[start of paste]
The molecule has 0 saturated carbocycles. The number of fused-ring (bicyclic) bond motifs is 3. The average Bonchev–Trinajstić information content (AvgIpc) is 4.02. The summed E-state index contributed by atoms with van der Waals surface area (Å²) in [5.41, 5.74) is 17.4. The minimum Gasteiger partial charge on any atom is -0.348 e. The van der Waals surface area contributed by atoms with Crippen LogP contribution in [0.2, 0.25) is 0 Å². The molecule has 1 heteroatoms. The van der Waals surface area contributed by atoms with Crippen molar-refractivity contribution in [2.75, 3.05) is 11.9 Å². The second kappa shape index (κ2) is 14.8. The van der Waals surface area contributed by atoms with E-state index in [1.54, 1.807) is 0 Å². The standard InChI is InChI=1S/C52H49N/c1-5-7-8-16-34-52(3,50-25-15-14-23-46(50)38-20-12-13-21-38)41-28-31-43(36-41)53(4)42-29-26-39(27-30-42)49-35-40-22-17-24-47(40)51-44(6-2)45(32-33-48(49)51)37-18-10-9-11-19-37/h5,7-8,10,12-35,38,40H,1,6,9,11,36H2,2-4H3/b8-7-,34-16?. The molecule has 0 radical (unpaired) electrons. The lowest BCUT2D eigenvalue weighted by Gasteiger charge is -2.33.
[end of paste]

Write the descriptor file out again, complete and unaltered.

The molecule has 0 saturated carbocycles. The number of fused-ring (bicyclic) bond motifs is 3. The average Bonchev–Trinajstić information content (AvgIpc) is 4.02. The summed E-state index contributed by atoms with van der Waals surface area (Å²) in [5.41, 5.74) is 17.4. The minimum Gasteiger partial charge on any atom is -0.348 e. The van der Waals surface area contributed by atoms with Crippen LogP contribution in [0.2, 0.25) is 0 Å². The molecule has 1 heteroatoms. The van der Waals surface area contributed by atoms with Crippen molar-refractivity contribution in [2.75, 3.05) is 11.9 Å². The second kappa shape index (κ2) is 14.8. The van der Waals surface area contributed by atoms with E-state index in [1.54, 1.807) is 0 Å². The standard InChI is InChI=1S/C52H49N/c1-5-7-8-16-34-52(3,50-25-15-14-23-46(50)38-20-12-13-21-38)41-28-31-43(36-41)53(4)42-29-26-39(27-30-42)49-35-40-22-17-24-47(40)51-44(6-2)45(32-33-48(49)51)37-18-10-9-11-19-37/h5,7-8,10,12-35,38,40H,1,6,9,11,36H2,2-4H3/b8-7-,34-16?. The molecule has 0 radical (unpaired) electrons. The lowest BCUT2D eigenvalue weighted by Gasteiger charge is -2.33.